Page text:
</card>

<!-- Accept input for value 1 -->
<card id="num1">
     <do type="accept">
          <go href="#display"/>
     </do>
     <!-- Offer easy way to clear values (options key) -->
     <do type="options" label="clear">
          <refresh>
               <setvar name="num1" value=""/>
               <setvar name="dec1" value=""/>
          </refresh>
     </do>
     <p>
     Enter the value:
     <input name="num1" maxlength="8" format="*N"/><br/>
     .<br/>
     <input name="dec1" maxlength="3" format="*N"/>
     </p>
</card>

<!-- Accept input for value 2 -->
<card id="num2">
     <do type="accept">
          <go href="#display"/>
     </do>
     <!-- Offer easy way to clear values (options key) -->
     <do type="options" label="clear">
          <refresh>
               <setvar name="num2" value=""/>
               <setvar name="dec2" value=""/>
          </refresh>
     </do>
     <p>
     Enter the value:
     <input name="num2" maxlength="8" format="*N"/><br/>
     .<br/>
     <input name="dec2" maxlength="3" format="*N"/>
     </p>
</card>

Note that for now we are using pseudo-calls in the main menu for the WMLS function calls (options 2 and 4).

The code is straightforward: a separate card is called for each number entry, the card accepts a whole number and decimal, and then the program returns to the display card (which displays the data entered). Each data-entry card offers a "clear" function by pressing the "option" key--pressing that key clears the input in the whole number and decimal inputs via the <REFRESH> mechanism.

Note that we do not combine the numbers, but display them manually on the "display" card (e.g., "$(num1).$(dec1)"). This allows us to maintain the entry of the whole number and decimal as two separate pieces. When the user chooses to modify these values, they are shown as entered, namely, as two separate values.

Note: You might have noticed the one artifact to our display method: the decimal is always displayed, even when there is no entry for the number.

FIGURE 10.02
When the user chooses to edit an entry, it is shown as entered—in two components.

Image courtesy Openwave Systems Inc. (Openwave, the Openwave logo, Openwave SDK, Openwave SDK Universal Edition, Openwave SDK WAP Edition are trademarks of Openwave Systems Inc. All rights reserved.)

Scripting Code

Let's take a look at the functions we spec'd out earlier:

Initialization

Simple enough: this code just initializes the variables used by the calculator and then calls the "display" card:

// Initialize variables
extern function init() {

WMLBrowser.setVar("num1","");
WMLBrowser.setVar("dec1","");

WMLBrowser.setVar("num2","");
WMLBrowser.setVar("dec2","");

WMLBrowser.setVar("operator","+");
WMLBrowser.setVar("result",0);

WMLBrowser.go("calc.wml#display");
}
Cycling the Operator

Essentially a handful of IF statements, this code cycles to the next operator every time it is called, rotating back to the first operator when it reaches the end. The "display" card is then called to display the new operator.

// Rotate operator through + - * /
extern function changeop() {

var operator = WMLBrowser.getVar("operator");

if (operator == "+") {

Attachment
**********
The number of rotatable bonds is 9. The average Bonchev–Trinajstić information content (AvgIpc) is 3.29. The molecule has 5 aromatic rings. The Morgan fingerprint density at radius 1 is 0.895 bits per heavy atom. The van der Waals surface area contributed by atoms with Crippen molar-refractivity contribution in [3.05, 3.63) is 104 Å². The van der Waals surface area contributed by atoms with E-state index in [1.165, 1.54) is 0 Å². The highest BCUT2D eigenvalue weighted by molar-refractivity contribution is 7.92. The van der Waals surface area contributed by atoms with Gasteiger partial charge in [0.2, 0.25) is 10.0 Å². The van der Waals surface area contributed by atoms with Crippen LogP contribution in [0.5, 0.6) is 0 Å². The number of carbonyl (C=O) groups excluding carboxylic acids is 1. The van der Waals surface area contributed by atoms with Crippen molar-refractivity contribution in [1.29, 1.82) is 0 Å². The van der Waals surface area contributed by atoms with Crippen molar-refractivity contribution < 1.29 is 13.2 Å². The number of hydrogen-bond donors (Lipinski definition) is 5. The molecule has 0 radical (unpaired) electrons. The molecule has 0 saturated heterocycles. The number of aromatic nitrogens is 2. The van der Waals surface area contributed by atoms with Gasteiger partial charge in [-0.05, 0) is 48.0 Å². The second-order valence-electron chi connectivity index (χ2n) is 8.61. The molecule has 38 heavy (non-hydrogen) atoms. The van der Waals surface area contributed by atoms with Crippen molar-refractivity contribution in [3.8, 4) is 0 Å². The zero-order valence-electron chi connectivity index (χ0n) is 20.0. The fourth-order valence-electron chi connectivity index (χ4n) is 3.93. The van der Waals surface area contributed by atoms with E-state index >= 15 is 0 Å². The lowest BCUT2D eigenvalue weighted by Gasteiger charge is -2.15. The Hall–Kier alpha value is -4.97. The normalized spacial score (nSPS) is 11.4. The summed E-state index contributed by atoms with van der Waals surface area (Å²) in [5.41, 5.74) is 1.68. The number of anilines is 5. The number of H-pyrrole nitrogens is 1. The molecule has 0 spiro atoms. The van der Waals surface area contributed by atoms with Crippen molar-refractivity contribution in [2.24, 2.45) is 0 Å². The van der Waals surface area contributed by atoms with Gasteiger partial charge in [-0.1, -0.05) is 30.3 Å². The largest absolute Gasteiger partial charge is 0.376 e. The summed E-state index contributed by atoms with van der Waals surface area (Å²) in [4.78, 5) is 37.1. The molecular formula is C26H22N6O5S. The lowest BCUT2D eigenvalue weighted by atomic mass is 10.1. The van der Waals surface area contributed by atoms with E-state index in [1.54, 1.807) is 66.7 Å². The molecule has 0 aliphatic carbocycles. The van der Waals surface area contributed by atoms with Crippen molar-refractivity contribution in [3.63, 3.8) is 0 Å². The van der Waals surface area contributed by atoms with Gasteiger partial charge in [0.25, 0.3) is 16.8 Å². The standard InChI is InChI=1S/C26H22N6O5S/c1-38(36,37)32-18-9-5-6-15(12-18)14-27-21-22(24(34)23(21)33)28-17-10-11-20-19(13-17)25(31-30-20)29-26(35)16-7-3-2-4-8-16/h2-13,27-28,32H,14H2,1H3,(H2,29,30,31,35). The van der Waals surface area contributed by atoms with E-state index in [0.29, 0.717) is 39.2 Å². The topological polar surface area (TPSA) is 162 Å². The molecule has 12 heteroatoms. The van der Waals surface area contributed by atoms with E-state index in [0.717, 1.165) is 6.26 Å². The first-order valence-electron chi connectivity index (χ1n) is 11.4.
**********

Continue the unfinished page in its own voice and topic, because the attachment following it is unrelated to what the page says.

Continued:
WMLBrowser.setVar("operator","-");
} 
if (operator == "-") {
  WMLBrowser.setVar("operator","x");
}
if (operator == "x") {
  WMLBrowser.setVar("operator","/");
}
if (operator == "/") {
  WMLBrowser.setVar("operator","+");
}

WMLBrowser.go("calc.wml#display");
}

Note the use of "x" as the multiplication operator instead of the programming equivalent ("*") for the non-programming user.

Doing the Calculation

This function is a bit more complex because it must combine the whole number and decimal portions of both numbers and operate on the floating-point value of the combination. The routine then calls a "result" card to display the result of the calculation.

// Do the operation specified
extern function domath() {

var operator = WMLBrowser.getVar("operator");
var num1 = WMLBrowser.getVar("num1");
var dec1 = WMLBrowser.getVar("dec1");
var num2 = WMLBrowser.getVar("num2");
var dec2 = WMLBrowser.getVar("dec2");
var result = 0;

// Zero values if nothing was entered
if (String.isEmpty(num1)) { num1 = 0; }
if (String.isEmpty(dec1)) { dec1 = 0; }
if (String.isEmpty(num2)) { num2 = 0; }
if (String.isEmpty(dec2)) { dec2 = 0; }

// Assemble full numbers from whole values
//  and decimals
num1 = num1 + "." + dec1;
num2 = num2 + "." + dec2;

// Do calculation, depending on what operator 
//  was selected
if (operator == "+") {
  result = Lang.parseFloat(num1) + Lang.parseFloat(num2);
}

if (operator == "-") {
  result = num1 - num2;
}

if (operator == "x") {
  result = num1 * num2;
}

if (operator == "/") {
  result = num1 / num2;
}

WMLBrowser.setVar("result", result);
WMLBrowser.setVar("num2",num2);
WMLBrowser.setVar("num1",num1);
WMLBrowser.go("calc.wml#result");
}

As you may recall from Part I, we can take advantage of WMLScript's untyped variables, using string functions to combine the whole number and decimal portions of each number--by concatenating the whole number, a decimal, and the decimal portion. Judicious use of the parseFloat function saves us from embarrassing results like this:

22.5 + 3.5  =  22.53.5   (concatenation instead of addition)

Putting It all Together

Putting all the code together, we arrive at the following completed example:

CALC.WML
<?xml version="1.0"?>
<!DOCTYPE wml PUBLIC "-//WAPFORUM//DTD WML 1.1//EN"
   "http://www.wapforum.org/DTD/wml_1.1.xml">

<wml>
   <!-- Call init routine when deck is first entered,
      or when card is called -->
   <card id="init">
      <onevent type="onenterforward">
         <go href="calc.wmls#init()"/>
      </onevent>
      <p>
      Initializing...
      </p>

   </card>


   <!-- Display current values and operator -->